CORPORATE PARTNERSHIPS Corporate Partners Night World Vision’s 60-year service in the Philippines is made possible by partners and ambassadors who continue to work with us to provide children brighter futures. To culminate our 60th anniversary celebration, we honored our corporate partners and ambassadors during World Vision’s Corporate Partners’ Night held at the Novotel Hotels and Resorts in November 2017. The evening highlighted the successes of World Vision’s collaborations with corporations and other organizations. World Vision hopes to continue working with like-minded corporations and individuals to reach more children in the Philippines. ING Learning Center Since 2007, ING Bank Manila in partnership with World Vision, has been holding regular tutorial sessions for hundreds of children in BASECO Compound, an urban poor community in the heart of Manila. The tutorial sessions held at the ING Learning Center (ILC) serve as learning support for comprehension and numerical skills development as well as values formation for students grades two to four. At present, the ILC caters to 150 students and 18 child leaders, 10 of whom are scholars of ING. Isuzu AmTraC Program 15 auto-mechanic scholars proudly received their diplomas during the twelfth Auto Mechanic Training (AmTraC) graduation ceremony. AmTraC is a skills development training spearheaded by Isuzu in partnership with World Vision and TESDA.Through the program, out-of-school youths are given opportunities to acquire industrial skills and stable jobs. To date, the program has produced 212 skilled workers. Tulong Aral ng Petron World Vision’s projects are always aimed to give underprivileged children holistic and well-rounded learning opportunities. Tulong Aral ng Petron (TAP) is a long-term program that addresses poverty, high dropout rates and poor academic performance among elementary students by providing them with comprehensive assistance. This initiative is part of Petron Corporation’s principal social agenda called Fuel H.O.P.E. (Helping Filipino children and youth Overcome Poverty through Education). Amcham The Philippines is ranked as one of the most disaster vulnerable countries in the world. To establish more sustainable and safer communities for Filipinos at risk of disasters, World Vision partnered with the American Chamber Foundation Philippines (AmCham) in 2017. One of the primary goals of the collaboration is to provide relief and rehabilitation programs for the families and communities of Marawi.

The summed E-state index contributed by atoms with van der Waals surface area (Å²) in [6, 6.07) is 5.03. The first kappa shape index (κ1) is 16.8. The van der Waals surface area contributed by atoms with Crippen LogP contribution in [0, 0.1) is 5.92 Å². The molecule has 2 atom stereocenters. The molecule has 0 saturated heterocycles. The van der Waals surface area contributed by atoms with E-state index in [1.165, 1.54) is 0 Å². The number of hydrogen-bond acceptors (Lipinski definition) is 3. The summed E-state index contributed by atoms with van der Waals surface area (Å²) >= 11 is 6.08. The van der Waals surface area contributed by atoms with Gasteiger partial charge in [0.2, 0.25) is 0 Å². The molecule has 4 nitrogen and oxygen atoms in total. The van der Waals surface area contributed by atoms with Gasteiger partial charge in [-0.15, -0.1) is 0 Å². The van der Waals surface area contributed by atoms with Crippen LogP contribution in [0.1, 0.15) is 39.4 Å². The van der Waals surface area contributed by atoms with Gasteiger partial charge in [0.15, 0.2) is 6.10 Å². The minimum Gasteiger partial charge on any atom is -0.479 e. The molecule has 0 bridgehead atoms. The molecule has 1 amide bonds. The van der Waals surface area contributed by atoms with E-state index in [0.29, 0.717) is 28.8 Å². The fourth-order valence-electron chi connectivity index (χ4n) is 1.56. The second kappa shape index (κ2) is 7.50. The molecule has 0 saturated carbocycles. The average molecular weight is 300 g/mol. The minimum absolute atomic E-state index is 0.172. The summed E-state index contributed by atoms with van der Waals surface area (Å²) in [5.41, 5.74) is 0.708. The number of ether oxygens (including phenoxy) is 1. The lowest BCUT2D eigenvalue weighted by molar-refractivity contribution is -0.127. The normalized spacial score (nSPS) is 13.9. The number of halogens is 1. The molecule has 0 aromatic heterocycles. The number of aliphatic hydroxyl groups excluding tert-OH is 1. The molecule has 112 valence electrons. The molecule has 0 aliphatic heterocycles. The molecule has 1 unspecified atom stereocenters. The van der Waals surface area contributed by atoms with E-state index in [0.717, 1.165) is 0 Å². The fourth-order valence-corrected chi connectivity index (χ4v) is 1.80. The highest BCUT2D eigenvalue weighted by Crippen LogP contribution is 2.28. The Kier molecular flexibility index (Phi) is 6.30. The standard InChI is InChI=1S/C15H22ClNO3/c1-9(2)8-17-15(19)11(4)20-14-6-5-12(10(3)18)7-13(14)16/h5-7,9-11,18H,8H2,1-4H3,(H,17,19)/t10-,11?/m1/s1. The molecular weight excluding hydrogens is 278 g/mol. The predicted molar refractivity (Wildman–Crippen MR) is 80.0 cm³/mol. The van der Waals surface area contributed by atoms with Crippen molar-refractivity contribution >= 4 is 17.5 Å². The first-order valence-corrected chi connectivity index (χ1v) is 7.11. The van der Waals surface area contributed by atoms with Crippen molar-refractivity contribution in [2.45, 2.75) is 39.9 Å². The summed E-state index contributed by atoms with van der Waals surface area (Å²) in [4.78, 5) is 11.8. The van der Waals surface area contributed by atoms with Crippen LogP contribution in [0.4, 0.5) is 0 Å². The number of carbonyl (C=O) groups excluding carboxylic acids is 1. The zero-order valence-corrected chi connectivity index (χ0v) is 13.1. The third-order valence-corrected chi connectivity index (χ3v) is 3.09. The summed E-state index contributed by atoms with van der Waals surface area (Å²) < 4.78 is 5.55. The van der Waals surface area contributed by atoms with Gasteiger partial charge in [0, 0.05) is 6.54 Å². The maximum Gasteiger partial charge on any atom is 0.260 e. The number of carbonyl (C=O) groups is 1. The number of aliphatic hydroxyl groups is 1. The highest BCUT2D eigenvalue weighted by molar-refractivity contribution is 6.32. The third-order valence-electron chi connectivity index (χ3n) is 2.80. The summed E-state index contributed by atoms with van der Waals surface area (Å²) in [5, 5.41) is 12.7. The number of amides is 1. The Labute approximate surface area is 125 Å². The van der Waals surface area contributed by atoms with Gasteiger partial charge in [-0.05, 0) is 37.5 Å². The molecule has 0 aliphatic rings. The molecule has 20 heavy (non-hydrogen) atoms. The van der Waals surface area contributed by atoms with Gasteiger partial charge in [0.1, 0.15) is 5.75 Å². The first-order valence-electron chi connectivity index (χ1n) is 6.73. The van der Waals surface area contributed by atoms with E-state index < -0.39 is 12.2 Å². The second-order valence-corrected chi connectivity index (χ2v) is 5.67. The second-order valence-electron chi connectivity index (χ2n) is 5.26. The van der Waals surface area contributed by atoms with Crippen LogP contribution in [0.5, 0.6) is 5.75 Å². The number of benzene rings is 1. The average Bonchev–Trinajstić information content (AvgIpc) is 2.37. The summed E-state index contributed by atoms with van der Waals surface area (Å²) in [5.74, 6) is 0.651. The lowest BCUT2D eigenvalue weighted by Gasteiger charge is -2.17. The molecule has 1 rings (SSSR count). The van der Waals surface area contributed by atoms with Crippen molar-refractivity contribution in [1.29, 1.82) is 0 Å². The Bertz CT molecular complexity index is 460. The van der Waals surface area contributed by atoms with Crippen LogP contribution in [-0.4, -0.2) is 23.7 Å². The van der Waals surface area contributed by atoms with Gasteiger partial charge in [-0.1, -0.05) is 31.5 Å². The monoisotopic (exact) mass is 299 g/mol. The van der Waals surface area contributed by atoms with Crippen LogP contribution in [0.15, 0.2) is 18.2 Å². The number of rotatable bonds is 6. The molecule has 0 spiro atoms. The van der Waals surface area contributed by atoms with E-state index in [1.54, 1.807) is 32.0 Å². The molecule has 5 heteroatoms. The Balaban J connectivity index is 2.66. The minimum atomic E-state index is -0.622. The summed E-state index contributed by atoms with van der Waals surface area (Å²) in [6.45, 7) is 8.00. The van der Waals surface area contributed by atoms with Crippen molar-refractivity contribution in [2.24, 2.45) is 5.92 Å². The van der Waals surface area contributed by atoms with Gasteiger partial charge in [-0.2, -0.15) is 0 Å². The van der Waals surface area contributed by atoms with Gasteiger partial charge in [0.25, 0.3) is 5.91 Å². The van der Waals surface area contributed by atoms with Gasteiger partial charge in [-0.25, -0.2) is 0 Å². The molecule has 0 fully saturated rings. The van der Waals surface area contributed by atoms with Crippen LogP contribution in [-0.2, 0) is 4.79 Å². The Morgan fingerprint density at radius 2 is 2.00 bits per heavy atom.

GRANTS AND NON-SPONSORSHIP PROJECTS Crowd-based Monitoring of Milk Code Compliance (CMMCC). Also known as the â€œMother-Baby Friendly Philippinesâ€? Project, the initiative aims to improve reporting and monitoring of violations of the Milk Code (EO 51) and the Expanded Breastfeeding Promotion Act (Republic Act 10028) through the use of innovative platforms such as mobile apps, social media, SMS, and website.This is in partnership with the Department of Health and the Food an Drug Administration, with funding assistance from The Bill and Melinda Gates Foundation and World Vision US. Communicating with Disaster Affected Communities (CDAC) - Network Disasters and Emergencies Preparedness Program (DEPP). A three-year programme funded by DFID-UK to generate learning around Communicating with Communities (CwC) interventions in emergencies and disaster context. This initiative benefits about 7,470 beneficiaries, and hopes to raise the profile of CwC as a core component in improving humanitarian response work. Samsung iLIKE ICT Project. The project stands for Innovative Learning Infrastructure and Knowledge Enhancement on Information, Communication and Technology which aims to improve the ICT learning environment of 6 schools in Malabon, benefitting a total of 17, 367 students and 519 school teachers in Malabon. This is made possible with funding from the Life Insurance Social Contribution Committee, Community Chest of Korea, and Samsung Life Insurance. iCASH Project. Also called the Preparedness for Emergency in the Philippines Cash Delivery Application project which aims to develop standardized Cash Delivery Application to deliver cash-based interventions, in the event of disasters. This project is funded by Aktion Deutschland Hilft (ADH) and World Vision Germany. Picture